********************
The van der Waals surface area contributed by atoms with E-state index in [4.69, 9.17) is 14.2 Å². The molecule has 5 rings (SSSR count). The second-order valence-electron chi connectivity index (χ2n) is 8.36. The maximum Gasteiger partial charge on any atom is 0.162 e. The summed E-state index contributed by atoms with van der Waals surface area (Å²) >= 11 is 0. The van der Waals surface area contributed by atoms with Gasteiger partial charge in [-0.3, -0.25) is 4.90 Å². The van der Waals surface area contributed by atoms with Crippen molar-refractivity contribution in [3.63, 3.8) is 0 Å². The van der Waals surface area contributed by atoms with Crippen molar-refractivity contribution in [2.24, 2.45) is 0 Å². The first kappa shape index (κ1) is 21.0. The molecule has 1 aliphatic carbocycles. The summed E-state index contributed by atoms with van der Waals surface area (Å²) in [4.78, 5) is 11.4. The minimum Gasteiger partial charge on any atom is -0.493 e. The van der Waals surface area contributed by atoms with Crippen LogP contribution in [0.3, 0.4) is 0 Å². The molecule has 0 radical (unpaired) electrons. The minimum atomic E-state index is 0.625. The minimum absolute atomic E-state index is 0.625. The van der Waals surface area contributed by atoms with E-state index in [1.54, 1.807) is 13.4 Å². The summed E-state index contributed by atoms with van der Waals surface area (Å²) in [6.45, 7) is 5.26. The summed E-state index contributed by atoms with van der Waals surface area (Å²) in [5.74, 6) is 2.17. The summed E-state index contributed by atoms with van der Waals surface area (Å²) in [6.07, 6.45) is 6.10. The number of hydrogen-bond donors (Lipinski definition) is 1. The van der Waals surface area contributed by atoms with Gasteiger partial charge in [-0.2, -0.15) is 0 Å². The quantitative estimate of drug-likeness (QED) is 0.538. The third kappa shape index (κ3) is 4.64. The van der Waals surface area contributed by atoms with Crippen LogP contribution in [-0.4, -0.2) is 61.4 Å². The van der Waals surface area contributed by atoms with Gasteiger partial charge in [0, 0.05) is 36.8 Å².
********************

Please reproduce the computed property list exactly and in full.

The van der Waals surface area contributed by atoms with E-state index in [4.69, 9.17) is 14.2 Å². The molecule has 5 rings (SSSR count). The second-order valence-electron chi connectivity index (χ2n) is 8.36. The maximum Gasteiger partial charge on any atom is 0.162 e. The summed E-state index contributed by atoms with van der Waals surface area (Å²) >= 11 is 0. The van der Waals surface area contributed by atoms with Gasteiger partial charge in [-0.3, -0.25) is 4.90 Å². The van der Waals surface area contributed by atoms with Crippen molar-refractivity contribution in [3.63, 3.8) is 0 Å². The van der Waals surface area contributed by atoms with Crippen molar-refractivity contribution in [2.24, 2.45) is 0 Å². The first kappa shape index (κ1) is 21.0. The molecule has 1 aliphatic carbocycles. The summed E-state index contributed by atoms with van der Waals surface area (Å²) in [4.78, 5) is 11.4. The minimum Gasteiger partial charge on any atom is -0.493 e. The van der Waals surface area contributed by atoms with Crippen LogP contribution in [0.3, 0.4) is 0 Å². The molecule has 0 radical (unpaired) electrons. The minimum atomic E-state index is 0.625. The minimum absolute atomic E-state index is 0.625. The van der Waals surface area contributed by atoms with E-state index in [1.54, 1.807) is 13.4 Å². The summed E-state index contributed by atoms with van der Waals surface area (Å²) in [6.45, 7) is 5.26. The summed E-state index contributed by atoms with van der Waals surface area (Å²) in [5.74, 6) is 2.17. The summed E-state index contributed by atoms with van der Waals surface area (Å²) in [6.07, 6.45) is 6.10. The number of hydrogen-bond donors (Lipinski definition) is 1. The van der Waals surface area contributed by atoms with Gasteiger partial charge in [-0.2, -0.15) is 0 Å². The quantitative estimate of drug-likeness (QED) is 0.538. The third kappa shape index (κ3) is 4.64. The van der Waals surface area contributed by atoms with Crippen LogP contribution in [-0.4, -0.2) is 61.4 Å². The van der Waals surface area contributed by atoms with Gasteiger partial charge in [0, 0.05) is 36.8 Å².